August 26

OK, today was *for sure* a day when Brian was pulling the sanity wagon. I had to ride, usually sobbing and occasionally bitching about the bumps. He is a patient, patient man.

See, here’s the thing. Today, Monday, August 26, is Jack’s first day of preschool in this new place. I cried because he might not make friends. I cried because his teachers and therapists may not be able to help him. I cried because he’s just a little boy, and I want him to feel safe, and I’ll miss him. (Who said that? Certainly not the same woman he hit in the face yesterday.) I cried because I don’t like our new neighborhood. I cried because Brian went for a hike in the foothills, and I haven’t had a chance to yet. And I cried because, oh yeah, today is three years since my dad died.

A good friend sent me a YouTube link to a song called “Elephant.” It’s a beautiful but brutal song about a woman dying of cancer, and it ripped me up. I know she meant it as a kind gesture, but I don’t think she was aware of this anniversary, and it hung over my whole day, haunting me. Then during a lull in the tears, I went out to the garage to try setting up my art studio out there, and I just *happened* to open the box containing a journal I gave my dad soon after my mom died. On the first page, he had written, “This is my 62nd birthday, and the first without my beloved Janis.” I dropped the book and sank into my chair as another wave of crying swept over me.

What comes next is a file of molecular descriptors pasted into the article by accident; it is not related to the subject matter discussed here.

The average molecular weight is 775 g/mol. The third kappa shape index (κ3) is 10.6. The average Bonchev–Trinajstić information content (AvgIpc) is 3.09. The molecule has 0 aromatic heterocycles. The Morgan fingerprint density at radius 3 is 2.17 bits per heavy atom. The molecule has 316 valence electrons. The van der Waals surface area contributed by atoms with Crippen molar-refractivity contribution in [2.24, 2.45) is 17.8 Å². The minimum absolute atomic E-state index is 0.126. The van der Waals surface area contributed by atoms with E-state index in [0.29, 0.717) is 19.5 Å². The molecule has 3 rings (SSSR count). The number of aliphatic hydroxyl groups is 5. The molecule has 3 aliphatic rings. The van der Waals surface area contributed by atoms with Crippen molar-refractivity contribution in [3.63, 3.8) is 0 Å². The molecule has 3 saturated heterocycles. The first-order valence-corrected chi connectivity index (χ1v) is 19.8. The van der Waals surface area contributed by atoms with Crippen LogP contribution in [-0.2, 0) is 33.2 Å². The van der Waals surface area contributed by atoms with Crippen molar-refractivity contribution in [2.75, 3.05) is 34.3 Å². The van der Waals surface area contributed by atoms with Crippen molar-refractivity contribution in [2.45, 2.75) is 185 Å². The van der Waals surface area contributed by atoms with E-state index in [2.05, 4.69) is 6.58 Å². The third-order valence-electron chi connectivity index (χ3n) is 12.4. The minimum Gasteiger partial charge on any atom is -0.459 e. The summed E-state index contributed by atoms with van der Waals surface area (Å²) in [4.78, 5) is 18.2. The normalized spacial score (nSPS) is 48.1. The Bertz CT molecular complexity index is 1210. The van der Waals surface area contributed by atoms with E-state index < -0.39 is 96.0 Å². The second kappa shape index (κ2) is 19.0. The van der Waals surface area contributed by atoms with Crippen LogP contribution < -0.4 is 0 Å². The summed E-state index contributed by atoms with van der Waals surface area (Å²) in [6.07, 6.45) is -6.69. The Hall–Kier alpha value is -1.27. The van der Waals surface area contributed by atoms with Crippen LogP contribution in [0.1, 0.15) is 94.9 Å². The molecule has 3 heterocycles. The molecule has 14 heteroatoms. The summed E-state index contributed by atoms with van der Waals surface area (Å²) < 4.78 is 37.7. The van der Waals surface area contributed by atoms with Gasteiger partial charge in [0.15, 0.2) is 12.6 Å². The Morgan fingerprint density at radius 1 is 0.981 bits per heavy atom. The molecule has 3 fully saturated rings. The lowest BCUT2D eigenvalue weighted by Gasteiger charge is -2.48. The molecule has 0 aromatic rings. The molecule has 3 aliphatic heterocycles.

Someone wanted to make sure that I didn’t ride by this date without noticing it. Well, fuck you, Someone. I was perfectly happy pretending everything was just peachy. (Believe it or not, I even went to a peach festival this weekend.) I know it’s time. It’s been a long time coming, this ocean of grieving. It comes more easily now that I’m off Prozac, which I both love and hate. It means it’s moving. It means I’m finally releasing it, instead of holding it all together. But dammit, if it doesn’t suck all to hell. I think it’s also up because of the move, because I’m stepping again out into the world and the unknown, and it scares me to realize that my parents, my backup, are gone. And also, there’s the fact that my dad lived here in Colorado, when he was a teenager. It’s almost like the mountains have held him, waiting for me to come here and gather him up.

From our front window, we can see the peak of Horsetooth Mountain, and right in front of it, a lower hill with a giant white A painted on it. The A sits above Hughes Stadium, where the Colorado State football games are played. Now, CSU’s team is known as the Rams. But back in the day, they were the Aggies. If you never knew my dad, this may not mean anything to you. But he was a Texas Aggie, and a damn proud one. Every time I see that A on the hill, I think of him.


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